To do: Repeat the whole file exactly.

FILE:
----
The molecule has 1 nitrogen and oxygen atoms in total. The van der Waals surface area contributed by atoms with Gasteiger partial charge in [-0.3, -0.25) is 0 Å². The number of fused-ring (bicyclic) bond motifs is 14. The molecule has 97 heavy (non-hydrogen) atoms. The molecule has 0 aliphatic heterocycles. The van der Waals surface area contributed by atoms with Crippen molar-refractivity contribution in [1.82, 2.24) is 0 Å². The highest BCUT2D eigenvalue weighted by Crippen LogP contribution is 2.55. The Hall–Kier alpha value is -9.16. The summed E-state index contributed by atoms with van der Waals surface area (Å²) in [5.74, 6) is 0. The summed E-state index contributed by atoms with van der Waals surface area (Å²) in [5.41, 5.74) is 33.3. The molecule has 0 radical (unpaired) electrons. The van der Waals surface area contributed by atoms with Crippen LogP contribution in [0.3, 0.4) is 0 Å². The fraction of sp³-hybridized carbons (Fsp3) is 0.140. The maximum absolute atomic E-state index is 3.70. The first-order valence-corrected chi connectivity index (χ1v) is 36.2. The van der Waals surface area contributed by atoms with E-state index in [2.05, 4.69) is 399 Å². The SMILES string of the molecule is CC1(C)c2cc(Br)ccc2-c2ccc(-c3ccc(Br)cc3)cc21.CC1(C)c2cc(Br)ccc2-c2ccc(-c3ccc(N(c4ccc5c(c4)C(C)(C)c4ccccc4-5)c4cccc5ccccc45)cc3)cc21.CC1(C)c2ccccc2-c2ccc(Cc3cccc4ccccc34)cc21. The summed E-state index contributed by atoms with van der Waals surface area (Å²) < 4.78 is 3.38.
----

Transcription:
The molecule has 1 nitrogen and oxygen atoms in total. The van der Waals surface area contributed by atoms with Gasteiger partial charge in [-0.3, -0.25) is 0 Å². The number of fused-ring (bicyclic) bond motifs is 14. The molecule has 97 heavy (non-hydrogen) atoms. The molecule has 0 aliphatic heterocycles. The van der Waals surface area contributed by atoms with Crippen molar-refractivity contribution in [1.82, 2.24) is 0 Å². The highest BCUT2D eigenvalue weighted by Crippen LogP contribution is 2.55. The Hall–Kier alpha value is -9.16. The summed E-state index contributed by atoms with van der Waals surface area (Å²) in [5.74, 6) is 0. The summed E-state index contributed by atoms with van der Waals surface area (Å²) in [5.41, 5.74) is 33.3. The molecule has 0 radical (unpaired) electrons. The van der Waals surface area contributed by atoms with Crippen LogP contribution in [0.3, 0.4) is 0 Å². The fraction of sp³-hybridized carbons (Fsp3) is 0.140. The maximum absolute atomic E-state index is 3.70. The first-order valence-corrected chi connectivity index (χ1v) is 36.2. The van der Waals surface area contributed by atoms with E-state index in [2.05, 4.69) is 399 Å². The SMILES string of the molecule is CC1(C)c2cc(Br)ccc2-c2ccc(-c3ccc(Br)cc3)cc21.CC1(C)c2cc(Br)ccc2-c2ccc(-c3ccc(N(c4ccc5c(c4)C(C)(C)c4ccccc4-5)c4cccc5ccccc45)cc3)cc21.CC1(C)c2ccccc2-c2ccc(Cc3cccc4ccccc34)cc21. The summed E-state index contributed by atoms with van der Waals surface area (Å²) < 4.78 is 3.38.